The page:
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HIV Risk, Systemic Inequities, and Aboriginal Youth

Widening the Circle for HIV Prevention Programming

Abstract

Background

In Canada, Aboriginal people are overrepresented in the HIV epidemic and infected at a younger age than non-Aboriginal people. This paper discusses some of the ways Aboriginal youth in Toronto understand HIV/AIDS risk and the relevance of their comments for HIV prevention education. This research is part of a larger study conducted with Ontario youth through the Gendering Adolescent AIDS Prevention (GAAP) project.

Methods

We conducted 11 GAAP focus groups with Ontario youth. This paper focuses primarily on the four groups of Aboriginal youth. A modified grounded theory approach guided analyses. Data were coded using Nud*ist qualitative data management software.

Findings

Aboriginal youth were more aware of HIV/AIDS and the structural inequities that contribute to risk than their non-Aboriginal counterparts. In addition, they were the only group to talk about colonialism in the context of HIV in their community. Aboriginal youth were, however, more likely to hold a fatalistic view of their future and to blame their own community for high infection rates.

Interpretation

We argue for incorporating structural factors of risk, including the legacy of colonialism, in HIV prevention programs for all youth. This may help to eradicate the stigma and self-blame that negatively impact on Aboriginal youth while allowing other youth populations to distance themselves from the disease.

Résumé

Contexte

Au Canada, les Autochtones sont surreprésentés dans l’épidémie de VIH, et ils sont infectés à un âge moins avancé que les non-Autochtones. Dans cet article, il est question de la perception du risque de contracter le VIH chez les jeunes Autochtones de Toronto et de la pertinence des commentaires de ces jeunes pour les programmes d’éducation visant à prévenir le VIH. Cette étude s’inscrit dans une étude de plus grande envergure menée auprès des jeunes Ontariens dans le cadre du projet GAAP (Gendering Adolescent AIDS Prevention).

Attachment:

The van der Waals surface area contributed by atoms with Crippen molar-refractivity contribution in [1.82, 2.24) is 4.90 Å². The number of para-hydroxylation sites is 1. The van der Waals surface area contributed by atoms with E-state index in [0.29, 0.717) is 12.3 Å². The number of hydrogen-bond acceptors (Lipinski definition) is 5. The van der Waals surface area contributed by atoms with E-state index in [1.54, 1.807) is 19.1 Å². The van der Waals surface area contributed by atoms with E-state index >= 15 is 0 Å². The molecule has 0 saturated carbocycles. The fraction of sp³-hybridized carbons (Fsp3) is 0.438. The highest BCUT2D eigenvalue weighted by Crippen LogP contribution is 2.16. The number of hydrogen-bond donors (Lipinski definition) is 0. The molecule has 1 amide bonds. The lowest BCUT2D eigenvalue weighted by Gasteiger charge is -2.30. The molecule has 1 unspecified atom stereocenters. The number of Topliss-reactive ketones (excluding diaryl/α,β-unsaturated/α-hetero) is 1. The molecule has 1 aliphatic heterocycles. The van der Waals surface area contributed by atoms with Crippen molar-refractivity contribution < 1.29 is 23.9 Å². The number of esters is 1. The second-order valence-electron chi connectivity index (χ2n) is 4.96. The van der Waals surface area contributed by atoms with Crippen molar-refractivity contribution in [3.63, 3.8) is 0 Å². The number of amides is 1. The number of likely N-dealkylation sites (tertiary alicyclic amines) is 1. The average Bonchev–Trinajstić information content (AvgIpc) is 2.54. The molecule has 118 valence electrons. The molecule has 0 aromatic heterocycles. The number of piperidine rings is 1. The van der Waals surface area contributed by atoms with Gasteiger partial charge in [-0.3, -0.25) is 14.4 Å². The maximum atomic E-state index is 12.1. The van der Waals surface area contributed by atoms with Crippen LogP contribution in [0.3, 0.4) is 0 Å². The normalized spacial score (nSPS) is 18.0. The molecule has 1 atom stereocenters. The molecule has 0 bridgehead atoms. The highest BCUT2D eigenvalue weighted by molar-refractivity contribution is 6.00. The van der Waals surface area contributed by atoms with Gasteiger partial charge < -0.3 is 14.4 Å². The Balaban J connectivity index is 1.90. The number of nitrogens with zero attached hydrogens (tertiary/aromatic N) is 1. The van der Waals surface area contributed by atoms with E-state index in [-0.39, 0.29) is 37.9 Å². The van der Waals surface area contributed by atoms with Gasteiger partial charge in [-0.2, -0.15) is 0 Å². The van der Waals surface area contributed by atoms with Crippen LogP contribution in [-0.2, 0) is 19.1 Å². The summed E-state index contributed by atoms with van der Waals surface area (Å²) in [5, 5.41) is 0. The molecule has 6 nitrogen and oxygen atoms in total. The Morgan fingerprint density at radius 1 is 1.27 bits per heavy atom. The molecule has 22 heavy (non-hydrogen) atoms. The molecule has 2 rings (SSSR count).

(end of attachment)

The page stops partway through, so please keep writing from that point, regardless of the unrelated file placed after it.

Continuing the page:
Méthode

Nous avons organisé 11 groupes de discussion GAAP avec des jeunes Ontariens. Dans cet article, nous nous intéressons principalement aux quatre groupes composés de jeunes Autochtones. Nos analyses se sont inspirées d’une approche théorique à base empirique modifiée. Les données ont été codées à l’aide du logiciel de gestion de données qualitatives Nud*ist.

Résultats

Les jeunes Autochtones étaient plus conscientisés que leurs concitoyens non- Autochtones au VIH et au sida, ainsi qu’aux inégalités structurelles qui font augmenter le risque de contracter le virus. De plus, ils ont été les seuls à parler du colonialisme dans le contexte du VIH dans leur communauté. Les jeunes Autochtones étaient cependant plus susceptibles d’envisager l’avenir avec fatalisme et de blâmer leur propre communauté pour les taux d’infection élevés qui y prévalent.

Interprétation

Nous préconisons l’intégration de facteurs de risque structurels, y compris l’héritage du colonialisme, dans les programmes de prévention du VIH, et ce, pour tous les jeunes. Cette mesure pourrait contribuer à éradiquer la stigmatisation et l’auto-accusation dont souffrent les jeunes Autochtones tout en permettant aux autres groupes de jeunes de prendre leurs distances par rapport à la maladie.

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Author information

Correspondence to June Larkin PhD.

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Larkin, J., Flicker, S., Koleszar-Green, R. et al. HIV Risk, Systemic Inequities, and Aboriginal Youth. Can J Public Health 98, 179–182 (2007). https://doi.org/10.1007/BF03403708

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MeSH terms

  • Aboriginal
  • adolescent
  • HIV
  • risk
  • prevention
  • colonialism